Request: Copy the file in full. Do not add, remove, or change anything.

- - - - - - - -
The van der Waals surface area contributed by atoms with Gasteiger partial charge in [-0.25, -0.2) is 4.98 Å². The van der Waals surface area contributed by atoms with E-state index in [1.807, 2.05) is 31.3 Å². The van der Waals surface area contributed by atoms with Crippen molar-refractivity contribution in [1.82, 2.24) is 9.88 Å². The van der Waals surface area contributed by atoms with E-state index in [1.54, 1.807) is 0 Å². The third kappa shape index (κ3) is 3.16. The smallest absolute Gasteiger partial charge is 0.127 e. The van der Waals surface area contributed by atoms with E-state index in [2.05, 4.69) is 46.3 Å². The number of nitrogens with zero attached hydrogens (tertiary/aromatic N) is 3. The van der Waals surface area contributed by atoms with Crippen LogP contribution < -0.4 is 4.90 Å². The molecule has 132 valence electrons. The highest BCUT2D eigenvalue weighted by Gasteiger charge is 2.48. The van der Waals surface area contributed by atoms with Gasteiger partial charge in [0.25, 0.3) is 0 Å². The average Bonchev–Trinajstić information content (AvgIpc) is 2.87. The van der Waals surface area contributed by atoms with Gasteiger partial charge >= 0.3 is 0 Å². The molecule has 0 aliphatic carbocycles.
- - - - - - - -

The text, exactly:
The van der Waals surface area contributed by atoms with Gasteiger partial charge in [-0.25, -0.2) is 4.98 Å². The van der Waals surface area contributed by atoms with E-state index in [1.807, 2.05) is 31.3 Å². The van der Waals surface area contributed by atoms with Crippen molar-refractivity contribution in [1.82, 2.24) is 9.88 Å². The van der Waals surface area contributed by atoms with E-state index in [1.54, 1.807) is 0 Å². The third kappa shape index (κ3) is 3.16. The smallest absolute Gasteiger partial charge is 0.127 e. The van der Waals surface area contributed by atoms with E-state index in [2.05, 4.69) is 46.3 Å². The number of nitrogens with zero attached hydrogens (tertiary/aromatic N) is 3. The van der Waals surface area contributed by atoms with Crippen LogP contribution < -0.4 is 4.90 Å². The molecule has 132 valence electrons. The highest BCUT2D eigenvalue weighted by Gasteiger charge is 2.48. The van der Waals surface area contributed by atoms with Gasteiger partial charge in [0.25, 0.3) is 0 Å². The average Bonchev–Trinajstić information content (AvgIpc) is 2.87. The van der Waals surface area contributed by atoms with Gasteiger partial charge >= 0.3 is 0 Å². The molecule has 0 aliphatic carbocycles.